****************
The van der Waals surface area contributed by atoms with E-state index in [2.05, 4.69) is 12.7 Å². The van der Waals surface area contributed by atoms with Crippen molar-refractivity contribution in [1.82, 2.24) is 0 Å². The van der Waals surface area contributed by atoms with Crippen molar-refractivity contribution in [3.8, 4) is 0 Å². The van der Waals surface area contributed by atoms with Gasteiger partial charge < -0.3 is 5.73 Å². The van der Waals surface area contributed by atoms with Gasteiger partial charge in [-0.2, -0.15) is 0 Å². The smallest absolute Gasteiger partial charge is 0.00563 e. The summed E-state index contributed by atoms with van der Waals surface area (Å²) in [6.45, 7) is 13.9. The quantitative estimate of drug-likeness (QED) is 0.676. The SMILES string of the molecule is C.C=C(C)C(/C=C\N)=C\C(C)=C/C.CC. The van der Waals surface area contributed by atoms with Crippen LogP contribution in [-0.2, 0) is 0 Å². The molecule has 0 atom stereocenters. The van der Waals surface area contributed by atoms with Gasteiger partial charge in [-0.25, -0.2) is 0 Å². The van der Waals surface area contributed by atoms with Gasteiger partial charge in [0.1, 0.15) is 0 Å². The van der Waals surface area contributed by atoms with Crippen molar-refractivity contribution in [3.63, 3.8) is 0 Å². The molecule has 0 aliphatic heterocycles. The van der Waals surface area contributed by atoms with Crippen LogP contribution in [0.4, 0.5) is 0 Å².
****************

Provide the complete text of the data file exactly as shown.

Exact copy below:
The van der Waals surface area contributed by atoms with E-state index in [2.05, 4.69) is 12.7 Å². The van der Waals surface area contributed by atoms with Crippen molar-refractivity contribution in [1.82, 2.24) is 0 Å². The van der Waals surface area contributed by atoms with Crippen molar-refractivity contribution in [3.8, 4) is 0 Å². The van der Waals surface area contributed by atoms with Gasteiger partial charge < -0.3 is 5.73 Å². The van der Waals surface area contributed by atoms with Gasteiger partial charge in [-0.2, -0.15) is 0 Å². The smallest absolute Gasteiger partial charge is 0.00563 e. The summed E-state index contributed by atoms with van der Waals surface area (Å²) in [6.45, 7) is 13.9. The quantitative estimate of drug-likeness (QED) is 0.676. The SMILES string of the molecule is C.C=C(C)C(/C=C\N)=C\C(C)=C/C.CC. The van der Waals surface area contributed by atoms with Crippen LogP contribution in [-0.2, 0) is 0 Å². The molecule has 0 atom stereocenters. The van der Waals surface area contributed by atoms with Gasteiger partial charge in [-0.25, -0.2) is 0 Å². The van der Waals surface area contributed by atoms with Gasteiger partial charge in [0.1, 0.15) is 0 Å². The van der Waals surface area contributed by atoms with Crippen molar-refractivity contribution in [3.63, 3.8) is 0 Å². The molecule has 0 aliphatic heterocycles. The van der Waals surface area contributed by atoms with Crippen LogP contribution in [0.4, 0.5) is 0 Å².